Tuesday, June 9, 2015

Christie's novel--The Murder on the Orient Express--and the BBC Version with David Suchet

Agatha Christie:  Murder on the Orient Express, the novel
 Murder on the Orient Express,  a BBC dramatization with David Suchet
Murder on the Orient Express (1974), see earlier post

A short time ago I watched the BBC dramatization with David Suchet, after having seen the 1974 film.   I don't remember reading the novel, and perhaps that's what I should do next.

The two do differ in certain respects.  One difference between the two film versions is that Suchet's Poirot suffers through much more of a moral/ethical/professional struggle at the end than does Finney in the 1974 version, or so it struck me. 
I've only watched a few of the Suchet versions, and it struck me that this was the darkest interpretation of Poirot that I had seen in the past, and it actually begins at the beginning. The two incidents prior to boarding the train certainly affects him very strongly and probably plays a significant role in his decision at the end.

Unlike the 1974 version, the music and soundtrack are very traditional, the music suggesting the turning of the wheels and danger ahead.  Another difference is the length of the films.  The 1974 version was 127 minutes long while the BBC version with David Suchet is only 89 minutes in length.  What was lost in those 40 minutes?   Several of the interviews never happened as Poirot supposedly relies on his memory of the kidnapping of Daisy Armstrong.

Several Weeks Later

I just finished reading the novel, probably for the first time as all of my memories of it come from the two films.  I could find little difference between the novel and the 1974 version of it, aside, of course, for the tone of the film.  The BBC version, of course, dropped some of the interviews, probably  because of  the length of the work.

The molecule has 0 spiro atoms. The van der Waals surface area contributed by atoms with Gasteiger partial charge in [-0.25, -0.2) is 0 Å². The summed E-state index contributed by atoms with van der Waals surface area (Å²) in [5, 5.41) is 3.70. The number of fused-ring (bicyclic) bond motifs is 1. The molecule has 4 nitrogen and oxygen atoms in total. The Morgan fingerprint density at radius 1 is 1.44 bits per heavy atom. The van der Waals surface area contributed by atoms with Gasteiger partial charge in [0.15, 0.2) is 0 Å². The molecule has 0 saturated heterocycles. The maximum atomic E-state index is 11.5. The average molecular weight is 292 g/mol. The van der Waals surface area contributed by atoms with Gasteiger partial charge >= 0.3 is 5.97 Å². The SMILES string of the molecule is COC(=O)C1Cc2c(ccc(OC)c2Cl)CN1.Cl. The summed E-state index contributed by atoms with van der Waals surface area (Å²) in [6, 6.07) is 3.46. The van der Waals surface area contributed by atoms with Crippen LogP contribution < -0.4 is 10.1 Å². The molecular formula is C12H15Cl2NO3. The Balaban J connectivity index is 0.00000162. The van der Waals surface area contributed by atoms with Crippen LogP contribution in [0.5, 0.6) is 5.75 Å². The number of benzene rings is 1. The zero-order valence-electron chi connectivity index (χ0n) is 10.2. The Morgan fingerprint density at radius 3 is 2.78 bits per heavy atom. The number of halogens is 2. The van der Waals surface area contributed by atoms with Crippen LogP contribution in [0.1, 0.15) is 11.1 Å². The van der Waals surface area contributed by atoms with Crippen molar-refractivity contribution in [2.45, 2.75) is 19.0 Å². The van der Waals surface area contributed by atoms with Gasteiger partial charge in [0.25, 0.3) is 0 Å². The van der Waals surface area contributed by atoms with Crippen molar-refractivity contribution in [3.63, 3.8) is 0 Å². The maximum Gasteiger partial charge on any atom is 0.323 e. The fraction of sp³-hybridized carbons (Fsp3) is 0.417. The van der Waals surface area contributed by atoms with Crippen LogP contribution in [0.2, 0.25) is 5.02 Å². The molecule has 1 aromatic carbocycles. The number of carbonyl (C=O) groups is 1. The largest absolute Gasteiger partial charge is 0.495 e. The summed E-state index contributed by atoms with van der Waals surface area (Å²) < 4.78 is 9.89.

Aside from the difference in  tone and the coverage of the novel, one other difference between the two films is Poirot's reaction at the end when he deceives the police as to his solution of the crime.  After having read the novel, I must conclude that the 1974 version is actually closer to the novel than is the BBC version, in which Poirot clearly is upset at his choice.  In the novel, he merely says which version he will give to the police and lets it go at that.  Perhaps other readers can find evidence that suggests he is very upset over his decision, and if so, I would appreciate being shown this in the novel.

This seldom happens, but I prefer the earlier 1974 version to the BBC adaptation.  


  1. I am left with one solution: I will read the novel and comment (respond) later. Your compare/contrast assessment is very astute. More will follow when I finish the novel.

  2. R.T.,

    OK, waiting to hear from you.

  3. Fred, the Christie is #4 on my priority list, so you might be waiting for a few days (weeks) until I finish a Donna Leon, a Michael Connelly, and Genesis. And by this afternoon, when my Swiss-cheese setting-sun mind probably gets distracted by other thing, the authors and numbers might change again. How is that for a mixed bag of confusion!

  4. R.T.,

    I thought everybody functions this way--I know I do.

  5. Fred: Nice commentary. I have just recently discovered Poirot (Suchet's) myself. I really enjoy him. Suchet said he wouldn't have accepted the part since it was so different from his normal fare (Shakespeare) but he admired Poirot's ethics and personna so much he decided to take on the part. I personally like his interpretation.

  6. Sharon,

    While I'm not one of Poirot's greatest fans (I've seen a number of film versions, but have read few of the novels), Suchet has probably become the defining Poirot for me, much as Jeremy Brett has become the defining Sherlock Holmes or Joan Hickson THE Miss Marple, of who I am an admiring fan. .

    1. Fred: I agree with you about Jeremy Brett. I've read and reread all of Doyle's Holmes stories and Brett personifies Sherlock.
      I've not seen or read any Miss Marple. I need to watch her next.

    2. Sharon,

      There are probably as many Miss Marples around as there are Poirot, but I never really was interested until I happened to see Joan Hickson. That got me interested in reading all of the novels and short stories.